DÉJÀ VU by Ian Hocking (UKA Press)
I had received Ian Hocking's novel, DÉJÀ VU , (a soft science-fiction thriller in the manner of Crichton) a few months ago and it wasn't until he posted a comment here that it jogged my memory. (In the past two months I've received 480+ .pdf manuscripts; I never thought I'd fill that gigabyte on Yahoo's free mail service, but there you have it.) I'd started reading his novel and put it aside to take care of editing [my own novel]; don't forget I'm a writer, too. When I finally (re)found it (took me fifteen minutes) I kicked myself because I remembered being enthralled at the time. But the story line is so involved, so complex (and admittedly confusing; I blame my own slowness) that I had to start over.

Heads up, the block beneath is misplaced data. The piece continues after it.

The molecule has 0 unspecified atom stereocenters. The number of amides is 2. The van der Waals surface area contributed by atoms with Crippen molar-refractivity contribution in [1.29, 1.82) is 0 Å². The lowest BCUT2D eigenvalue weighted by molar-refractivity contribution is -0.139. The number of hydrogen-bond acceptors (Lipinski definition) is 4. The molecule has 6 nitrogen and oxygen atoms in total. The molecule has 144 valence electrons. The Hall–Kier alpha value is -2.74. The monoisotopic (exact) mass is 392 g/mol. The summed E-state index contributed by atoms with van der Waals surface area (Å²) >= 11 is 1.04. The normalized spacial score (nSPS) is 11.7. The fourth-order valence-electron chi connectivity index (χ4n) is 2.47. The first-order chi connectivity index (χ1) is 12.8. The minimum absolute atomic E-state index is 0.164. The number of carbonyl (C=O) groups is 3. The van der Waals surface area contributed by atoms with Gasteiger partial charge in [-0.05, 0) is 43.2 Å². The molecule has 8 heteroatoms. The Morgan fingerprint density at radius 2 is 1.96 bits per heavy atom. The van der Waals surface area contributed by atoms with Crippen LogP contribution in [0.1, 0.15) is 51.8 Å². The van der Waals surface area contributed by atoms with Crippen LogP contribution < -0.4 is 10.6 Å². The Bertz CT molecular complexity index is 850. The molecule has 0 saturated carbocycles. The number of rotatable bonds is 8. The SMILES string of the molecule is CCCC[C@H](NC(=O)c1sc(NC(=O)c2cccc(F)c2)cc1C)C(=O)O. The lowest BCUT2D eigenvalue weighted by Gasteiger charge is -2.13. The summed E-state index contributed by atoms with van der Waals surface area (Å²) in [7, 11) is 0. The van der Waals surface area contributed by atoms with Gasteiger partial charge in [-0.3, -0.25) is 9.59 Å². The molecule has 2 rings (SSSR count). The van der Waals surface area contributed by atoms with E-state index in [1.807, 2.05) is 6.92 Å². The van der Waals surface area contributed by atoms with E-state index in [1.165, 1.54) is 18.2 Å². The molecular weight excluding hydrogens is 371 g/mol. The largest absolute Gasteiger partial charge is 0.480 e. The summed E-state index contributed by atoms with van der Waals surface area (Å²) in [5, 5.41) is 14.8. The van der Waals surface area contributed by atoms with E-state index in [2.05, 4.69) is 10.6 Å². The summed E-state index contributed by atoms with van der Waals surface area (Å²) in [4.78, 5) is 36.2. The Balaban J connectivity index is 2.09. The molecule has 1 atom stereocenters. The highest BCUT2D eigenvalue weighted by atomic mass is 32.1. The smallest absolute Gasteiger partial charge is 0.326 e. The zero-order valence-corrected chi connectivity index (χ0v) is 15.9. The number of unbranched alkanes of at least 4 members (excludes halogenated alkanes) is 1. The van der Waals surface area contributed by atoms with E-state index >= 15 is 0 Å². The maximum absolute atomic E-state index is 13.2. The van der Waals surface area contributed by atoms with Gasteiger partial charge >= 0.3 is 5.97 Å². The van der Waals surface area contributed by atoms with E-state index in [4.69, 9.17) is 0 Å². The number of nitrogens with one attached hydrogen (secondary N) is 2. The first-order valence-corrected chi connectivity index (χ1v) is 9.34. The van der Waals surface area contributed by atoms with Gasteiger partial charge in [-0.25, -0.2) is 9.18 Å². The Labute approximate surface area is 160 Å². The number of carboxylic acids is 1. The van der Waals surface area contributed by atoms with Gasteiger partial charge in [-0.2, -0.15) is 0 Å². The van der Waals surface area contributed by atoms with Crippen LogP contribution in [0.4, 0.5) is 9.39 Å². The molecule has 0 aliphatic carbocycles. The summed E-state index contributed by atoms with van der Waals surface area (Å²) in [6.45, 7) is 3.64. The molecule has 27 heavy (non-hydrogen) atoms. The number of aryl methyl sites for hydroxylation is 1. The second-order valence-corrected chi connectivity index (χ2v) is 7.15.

Let me put some things out there for you to ponder:
(1) It is 2023. Wait, sometimes it is 2012. And some stuff happened in 2002. But don't worry.
(2) The book is a murder mystery (David Proctor has been accused (falsely) of causing his wife's death) and he is out to solve the puzzle of what actually happened. However--it is really about identity (Hocking is a Teaching Fellow at the University of Exeter's School of Psychology.) Enough said.
(3) It's British. Take it with a grain of salt.
(4) Think about this for a moment: digital minds.
If you like puzzle-esque novels or really enjoyed (oh, God, forgive me) the DA VINCI CODE, this is one for your bookshelf. Save this book for when you can isolate yourself and dedicate some time to a thought-provoking experience. This is good stuff.
I must disclose: UKA Press is, for lack of a better term, a real publisher (designator: edits free of charge) and as a result had a leg up on the other titles I have reviewed here. Also, it's been released in the UK and I have no idea how you can buy a copy but I am sure Ian Hocking can give you an idea.
Get ready to to have mind-blowing experience.